World renowned surfer invents world's first man-made perfect wave near Lemoore

By Ed Martin, Editor
World Champion Surfer Kelly Slater
World Champion Surfer Kelly Slater

According to various national and world news sources, a bit of history was made in Kings County, more specifically, between Lemoore and Stratford where it was announced Friday (Dec. 18) that a world champion surfer may have created the first "perfect" man-made wave.

According to Kings County sources, world surfing legend Kelly Slater, purchased the property on Jackson Avenue, the site of a man-made lake, to experiment with his version of a wave good enough for surfers and obtained the necessary permits to operate a business at the lake.

Just who is Slater? He is an American professional surfer known for his competitive prowess and style and has been crowned World Surf league champ a record 11 times in his career. He also won five consecutive titles from 1994-98. He is considered the most successful champion in the history of the sport.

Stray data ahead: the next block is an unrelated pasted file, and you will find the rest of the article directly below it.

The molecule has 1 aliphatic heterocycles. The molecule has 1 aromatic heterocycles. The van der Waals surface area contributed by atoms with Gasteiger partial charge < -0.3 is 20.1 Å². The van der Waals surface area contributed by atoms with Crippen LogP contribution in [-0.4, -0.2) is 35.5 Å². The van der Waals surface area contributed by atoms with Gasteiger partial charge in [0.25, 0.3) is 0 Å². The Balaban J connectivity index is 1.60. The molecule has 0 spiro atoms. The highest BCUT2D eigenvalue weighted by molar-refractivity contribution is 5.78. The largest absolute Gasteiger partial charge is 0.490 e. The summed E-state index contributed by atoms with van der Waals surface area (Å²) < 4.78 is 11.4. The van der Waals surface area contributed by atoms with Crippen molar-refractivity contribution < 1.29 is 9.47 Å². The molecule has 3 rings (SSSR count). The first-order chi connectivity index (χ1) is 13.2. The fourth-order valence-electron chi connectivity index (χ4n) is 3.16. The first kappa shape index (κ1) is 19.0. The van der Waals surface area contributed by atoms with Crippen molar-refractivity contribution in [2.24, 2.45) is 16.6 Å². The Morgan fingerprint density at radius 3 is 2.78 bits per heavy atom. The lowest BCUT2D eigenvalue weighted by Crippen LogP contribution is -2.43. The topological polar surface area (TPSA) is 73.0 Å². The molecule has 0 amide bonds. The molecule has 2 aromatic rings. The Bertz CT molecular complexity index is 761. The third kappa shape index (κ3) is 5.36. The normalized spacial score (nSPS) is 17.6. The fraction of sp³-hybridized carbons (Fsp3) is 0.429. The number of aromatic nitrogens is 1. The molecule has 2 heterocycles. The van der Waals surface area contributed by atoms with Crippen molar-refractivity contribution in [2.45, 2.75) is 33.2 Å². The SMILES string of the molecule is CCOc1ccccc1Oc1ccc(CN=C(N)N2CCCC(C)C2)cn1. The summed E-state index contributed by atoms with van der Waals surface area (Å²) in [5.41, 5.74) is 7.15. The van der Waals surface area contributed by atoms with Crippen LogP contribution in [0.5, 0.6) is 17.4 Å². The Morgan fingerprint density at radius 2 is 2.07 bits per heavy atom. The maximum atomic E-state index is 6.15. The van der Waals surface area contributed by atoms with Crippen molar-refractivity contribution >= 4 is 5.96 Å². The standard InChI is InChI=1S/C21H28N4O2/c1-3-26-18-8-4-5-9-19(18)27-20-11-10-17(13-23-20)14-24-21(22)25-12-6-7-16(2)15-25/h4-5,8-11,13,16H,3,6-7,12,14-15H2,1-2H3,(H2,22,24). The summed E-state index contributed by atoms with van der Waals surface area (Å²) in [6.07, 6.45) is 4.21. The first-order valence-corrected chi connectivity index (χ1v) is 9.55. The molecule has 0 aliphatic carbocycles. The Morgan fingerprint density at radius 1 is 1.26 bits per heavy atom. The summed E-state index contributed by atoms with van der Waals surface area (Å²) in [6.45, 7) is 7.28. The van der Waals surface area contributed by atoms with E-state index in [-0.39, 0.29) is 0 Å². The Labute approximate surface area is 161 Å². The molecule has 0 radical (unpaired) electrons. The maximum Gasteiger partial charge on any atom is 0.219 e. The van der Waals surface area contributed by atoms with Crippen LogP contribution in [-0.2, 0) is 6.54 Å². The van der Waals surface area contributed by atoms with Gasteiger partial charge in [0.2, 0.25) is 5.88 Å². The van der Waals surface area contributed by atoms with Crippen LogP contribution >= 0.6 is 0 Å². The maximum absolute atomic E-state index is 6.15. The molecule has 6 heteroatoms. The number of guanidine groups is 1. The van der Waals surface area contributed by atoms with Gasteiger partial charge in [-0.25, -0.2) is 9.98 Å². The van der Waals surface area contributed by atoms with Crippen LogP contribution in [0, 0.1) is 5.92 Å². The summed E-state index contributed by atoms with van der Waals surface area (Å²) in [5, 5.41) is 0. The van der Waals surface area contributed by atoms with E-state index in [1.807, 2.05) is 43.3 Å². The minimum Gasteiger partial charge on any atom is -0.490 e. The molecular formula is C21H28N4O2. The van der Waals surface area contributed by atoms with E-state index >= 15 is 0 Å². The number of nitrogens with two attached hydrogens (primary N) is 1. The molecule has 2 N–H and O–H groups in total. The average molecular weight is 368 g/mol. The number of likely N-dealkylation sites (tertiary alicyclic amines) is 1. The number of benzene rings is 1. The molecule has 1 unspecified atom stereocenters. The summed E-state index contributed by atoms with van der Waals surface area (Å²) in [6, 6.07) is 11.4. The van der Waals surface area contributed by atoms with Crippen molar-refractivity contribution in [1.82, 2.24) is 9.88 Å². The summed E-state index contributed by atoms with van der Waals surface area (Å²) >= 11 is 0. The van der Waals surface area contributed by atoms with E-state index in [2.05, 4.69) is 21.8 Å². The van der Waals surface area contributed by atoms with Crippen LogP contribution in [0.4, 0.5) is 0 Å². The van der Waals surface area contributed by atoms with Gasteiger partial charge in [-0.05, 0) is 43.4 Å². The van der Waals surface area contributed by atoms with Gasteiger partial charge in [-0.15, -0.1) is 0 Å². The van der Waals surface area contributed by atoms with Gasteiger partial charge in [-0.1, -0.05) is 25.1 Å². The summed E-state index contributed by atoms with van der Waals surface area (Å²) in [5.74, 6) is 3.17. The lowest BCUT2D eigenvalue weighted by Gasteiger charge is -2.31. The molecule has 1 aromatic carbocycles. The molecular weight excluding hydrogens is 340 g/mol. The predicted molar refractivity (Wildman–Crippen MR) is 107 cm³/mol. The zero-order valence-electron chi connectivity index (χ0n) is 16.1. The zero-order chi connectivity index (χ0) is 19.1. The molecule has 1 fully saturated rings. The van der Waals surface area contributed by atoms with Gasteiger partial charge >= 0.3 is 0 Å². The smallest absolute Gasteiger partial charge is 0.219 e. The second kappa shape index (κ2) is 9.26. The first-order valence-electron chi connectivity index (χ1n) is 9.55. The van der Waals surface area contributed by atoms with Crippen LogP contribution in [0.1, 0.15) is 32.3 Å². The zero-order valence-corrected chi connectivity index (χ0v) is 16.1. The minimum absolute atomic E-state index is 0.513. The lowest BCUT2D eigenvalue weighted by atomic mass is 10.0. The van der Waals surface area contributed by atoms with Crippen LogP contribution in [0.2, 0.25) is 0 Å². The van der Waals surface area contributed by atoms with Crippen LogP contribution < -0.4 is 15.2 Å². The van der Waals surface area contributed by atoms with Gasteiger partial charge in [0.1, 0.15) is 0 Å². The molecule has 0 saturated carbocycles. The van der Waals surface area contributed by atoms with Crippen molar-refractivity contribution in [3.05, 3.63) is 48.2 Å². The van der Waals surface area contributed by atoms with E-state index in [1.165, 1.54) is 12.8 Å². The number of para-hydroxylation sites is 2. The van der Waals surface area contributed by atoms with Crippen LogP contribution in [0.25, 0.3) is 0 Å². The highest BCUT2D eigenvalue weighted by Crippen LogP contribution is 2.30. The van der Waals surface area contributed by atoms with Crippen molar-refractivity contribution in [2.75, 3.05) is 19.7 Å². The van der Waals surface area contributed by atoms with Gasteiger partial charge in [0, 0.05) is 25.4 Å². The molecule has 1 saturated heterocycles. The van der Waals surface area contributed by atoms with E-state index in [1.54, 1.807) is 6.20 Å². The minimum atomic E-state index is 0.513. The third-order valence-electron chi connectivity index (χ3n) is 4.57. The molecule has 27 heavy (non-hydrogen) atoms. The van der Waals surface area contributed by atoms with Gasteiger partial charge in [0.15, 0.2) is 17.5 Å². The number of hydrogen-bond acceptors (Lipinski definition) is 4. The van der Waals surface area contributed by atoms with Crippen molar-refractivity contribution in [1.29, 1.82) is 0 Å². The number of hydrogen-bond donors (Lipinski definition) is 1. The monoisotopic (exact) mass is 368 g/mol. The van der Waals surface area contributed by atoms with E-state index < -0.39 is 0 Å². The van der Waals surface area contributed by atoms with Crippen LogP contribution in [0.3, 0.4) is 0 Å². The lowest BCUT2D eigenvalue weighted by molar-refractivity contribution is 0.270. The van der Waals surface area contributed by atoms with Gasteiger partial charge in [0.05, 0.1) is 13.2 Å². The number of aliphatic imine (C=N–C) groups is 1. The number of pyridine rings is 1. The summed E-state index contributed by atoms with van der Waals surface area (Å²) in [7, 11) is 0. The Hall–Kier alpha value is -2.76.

See video of the man-made wave

Apparently Slater and his team of engineers released the results of their project on Friday, but have kept it hushed up since finishing the project earlier this month. According to Slater, who shared the news on his Instagram account, he and his team have been working on this idea in secret for nearly 10 years.

“This is something I dreamt about as a kid,” Slater wrote. “Through rigorous science and technology, we’ve been able to design and build what some said was impossible, and many very understandably never thought would actually happen.”

There is a video of Slater surfing the man-made wave at the Jackson Avenue Lake site in what appears to be a small lake with the familiar Kings County panorama in the background.

Slater’s team has been very secretive about the site of the world’s first man-made wave only referring to the secretive site as someplace n California about 110 or so miles from the Pacific Ocean.

The implications for a man-made wave could be enormous, from providing thrills at them parks, to being used as a standard wave in the Olympic Games should surfing become an Olympic sport.

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